People can use RSS readers to narrow down their view of what news channels they will pay attention to and ignore the rest. Even if someone follows 200 feeds, at some point that list will become stale. While you’d probably notice something outside of your feed set due to the magic of linking (someone you follow must be smart enough to notice things outside your periphery, especially people that do link and quote-heavy blogs), at some point new centers of gravity can emerge that go unnoticed for too long. It’s like picking your set of friends and then never going to parties to meet new ones. Or just listening to music your friends recommend without ever listening to the radio to see if you’re missing anything.
I like the idea of leveraging more of the EAM architecture by adding rules, filtering, profiles, and proactive discovery to the RSS model rather than using it “as-is”. I hope lots of vendors and users start experimenting with this and working the kinks out (decreasing type I and type II errors) so that in five years or so even late adopting organizations can start benefiting from this technology.
Well, it’s that time of the year when the top 10 lists take over the front pages. Those of you who read this blog regularly (yes, both of you) know that I tend to focus on communication, collaboration, and content technology and, sure enough, I’ll be bringing this all around to that at the end.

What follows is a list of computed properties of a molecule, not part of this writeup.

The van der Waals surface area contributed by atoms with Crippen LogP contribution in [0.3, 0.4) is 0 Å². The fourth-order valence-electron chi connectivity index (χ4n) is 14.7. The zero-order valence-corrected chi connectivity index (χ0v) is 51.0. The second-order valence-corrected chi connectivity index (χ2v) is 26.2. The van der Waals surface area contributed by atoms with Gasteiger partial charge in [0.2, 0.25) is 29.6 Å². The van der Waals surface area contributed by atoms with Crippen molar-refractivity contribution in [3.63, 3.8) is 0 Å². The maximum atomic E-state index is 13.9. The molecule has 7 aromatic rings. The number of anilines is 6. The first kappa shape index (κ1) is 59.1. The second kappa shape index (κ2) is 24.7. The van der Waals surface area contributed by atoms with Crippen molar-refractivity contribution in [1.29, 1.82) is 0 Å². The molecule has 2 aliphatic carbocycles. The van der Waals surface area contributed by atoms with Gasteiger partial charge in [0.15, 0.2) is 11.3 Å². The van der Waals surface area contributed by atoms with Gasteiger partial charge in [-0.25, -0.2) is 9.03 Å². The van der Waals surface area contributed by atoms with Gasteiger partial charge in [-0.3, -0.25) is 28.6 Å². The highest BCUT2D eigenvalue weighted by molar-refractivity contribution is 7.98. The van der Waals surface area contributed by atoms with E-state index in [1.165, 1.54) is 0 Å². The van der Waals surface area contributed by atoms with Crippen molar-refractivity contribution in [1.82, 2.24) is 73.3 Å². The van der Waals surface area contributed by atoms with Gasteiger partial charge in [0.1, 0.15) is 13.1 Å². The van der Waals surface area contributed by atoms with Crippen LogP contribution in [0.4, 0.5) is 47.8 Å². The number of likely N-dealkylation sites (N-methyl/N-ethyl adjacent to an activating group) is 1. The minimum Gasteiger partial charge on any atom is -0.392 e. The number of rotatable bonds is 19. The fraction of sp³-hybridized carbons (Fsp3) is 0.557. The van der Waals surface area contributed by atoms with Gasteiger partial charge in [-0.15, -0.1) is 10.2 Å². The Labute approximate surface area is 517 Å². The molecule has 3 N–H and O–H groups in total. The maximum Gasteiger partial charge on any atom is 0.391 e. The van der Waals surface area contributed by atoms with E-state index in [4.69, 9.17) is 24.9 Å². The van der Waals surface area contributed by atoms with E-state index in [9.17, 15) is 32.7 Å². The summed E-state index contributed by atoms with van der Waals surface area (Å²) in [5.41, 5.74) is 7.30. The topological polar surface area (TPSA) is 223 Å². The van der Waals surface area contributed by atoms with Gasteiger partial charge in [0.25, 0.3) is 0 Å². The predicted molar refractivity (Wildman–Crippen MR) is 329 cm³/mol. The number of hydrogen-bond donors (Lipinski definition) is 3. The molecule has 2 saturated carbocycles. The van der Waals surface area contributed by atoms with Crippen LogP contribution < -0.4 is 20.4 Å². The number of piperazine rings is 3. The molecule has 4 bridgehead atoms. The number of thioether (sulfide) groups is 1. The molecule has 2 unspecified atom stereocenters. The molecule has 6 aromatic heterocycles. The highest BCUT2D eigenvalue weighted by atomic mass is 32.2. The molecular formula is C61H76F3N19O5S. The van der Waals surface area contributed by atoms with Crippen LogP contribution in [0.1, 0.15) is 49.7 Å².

A quick scan shows that Time magazine published 50 (fifty!) top 10 lists here: 50 Top 10 Lists of 2007. Hmmm – that’s just a categorized top 500 list, isn’t it? I don’t have time to get through that much – let me know if they publish a “top 10 ‘top 10 lists’ ” and I’ll take a look. Wired’s homepage today has The Top 10 Heartbreaking Gadgets of 2007, The 10 Best Gadget Ads of 2007, and Top 10 Scientific Breakthroughs of 2007. Perhaps the best of all is The Onion’s What the Hell Just Happened?
I think there are two kinds of readers who enjoy these lists. The first is people that follow the subject in question and want to see how the author’s list (supposedly some kind of expert) jibes with theirs to validate their views, give them something to gripe about, or point out a few things they may have missed. Movie buffs love to see the “top 10 films of the year” list to see if they should brag to their friends about their good taste or slam the critic as obviously out of touch.
I want to focus on the second kind of reader doesn’t follow this subject and likes the top 10 lists because it provides a year’s worth of news in a handy capsule. For these readers the top 10 list acts as a filter to all the noise that occurs during the year. If you are stuck in with kids all day and don’t get out to the movies, the list is a handy way to fill up your Netflix queue for next year (after a 6 month lag or so for the DVD to come out).